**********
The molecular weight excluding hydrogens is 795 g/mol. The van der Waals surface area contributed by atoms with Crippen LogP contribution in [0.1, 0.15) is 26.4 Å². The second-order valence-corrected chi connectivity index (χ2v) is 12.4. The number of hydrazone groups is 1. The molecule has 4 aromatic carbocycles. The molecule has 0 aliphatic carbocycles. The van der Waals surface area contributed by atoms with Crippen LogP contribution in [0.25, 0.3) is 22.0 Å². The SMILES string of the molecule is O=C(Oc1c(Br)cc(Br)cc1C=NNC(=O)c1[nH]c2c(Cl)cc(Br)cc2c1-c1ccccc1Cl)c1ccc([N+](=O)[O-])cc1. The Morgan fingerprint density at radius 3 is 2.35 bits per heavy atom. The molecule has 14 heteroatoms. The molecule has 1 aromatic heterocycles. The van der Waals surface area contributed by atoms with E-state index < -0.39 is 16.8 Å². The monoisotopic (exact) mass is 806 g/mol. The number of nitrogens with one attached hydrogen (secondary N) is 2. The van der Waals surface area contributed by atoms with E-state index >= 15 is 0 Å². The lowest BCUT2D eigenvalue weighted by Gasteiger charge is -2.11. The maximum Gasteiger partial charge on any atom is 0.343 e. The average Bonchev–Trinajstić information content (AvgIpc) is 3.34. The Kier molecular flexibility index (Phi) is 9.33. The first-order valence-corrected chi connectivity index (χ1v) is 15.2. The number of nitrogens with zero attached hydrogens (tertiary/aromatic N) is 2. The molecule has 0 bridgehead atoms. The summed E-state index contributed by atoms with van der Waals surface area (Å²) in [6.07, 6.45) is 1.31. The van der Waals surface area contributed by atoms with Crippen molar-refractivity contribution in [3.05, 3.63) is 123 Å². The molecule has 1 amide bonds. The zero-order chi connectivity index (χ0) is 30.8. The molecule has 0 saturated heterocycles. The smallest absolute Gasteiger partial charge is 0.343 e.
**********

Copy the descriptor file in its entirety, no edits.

The molecular weight excluding hydrogens is 795 g/mol. The van der Waals surface area contributed by atoms with Crippen LogP contribution in [0.1, 0.15) is 26.4 Å². The second-order valence-corrected chi connectivity index (χ2v) is 12.4. The number of hydrazone groups is 1. The molecule has 4 aromatic carbocycles. The molecule has 0 aliphatic carbocycles. The van der Waals surface area contributed by atoms with Crippen LogP contribution in [0.25, 0.3) is 22.0 Å². The SMILES string of the molecule is O=C(Oc1c(Br)cc(Br)cc1C=NNC(=O)c1[nH]c2c(Cl)cc(Br)cc2c1-c1ccccc1Cl)c1ccc([N+](=O)[O-])cc1. The Morgan fingerprint density at radius 3 is 2.35 bits per heavy atom. The molecule has 14 heteroatoms. The molecule has 1 aromatic heterocycles. The van der Waals surface area contributed by atoms with E-state index < -0.39 is 16.8 Å². The monoisotopic (exact) mass is 806 g/mol. The number of nitrogens with one attached hydrogen (secondary N) is 2. The van der Waals surface area contributed by atoms with E-state index >= 15 is 0 Å². The lowest BCUT2D eigenvalue weighted by Gasteiger charge is -2.11. The maximum Gasteiger partial charge on any atom is 0.343 e. The average Bonchev–Trinajstić information content (AvgIpc) is 3.34. The Kier molecular flexibility index (Phi) is 9.33. The first-order valence-corrected chi connectivity index (χ1v) is 15.2. The number of nitrogens with zero attached hydrogens (tertiary/aromatic N) is 2. The molecule has 0 bridgehead atoms. The summed E-state index contributed by atoms with van der Waals surface area (Å²) in [6.07, 6.45) is 1.31. The van der Waals surface area contributed by atoms with Crippen molar-refractivity contribution in [3.05, 3.63) is 123 Å². The molecule has 1 amide bonds. The zero-order chi connectivity index (χ0) is 30.8. The molecule has 0 saturated heterocycles. The smallest absolute Gasteiger partial charge is 0.343 e.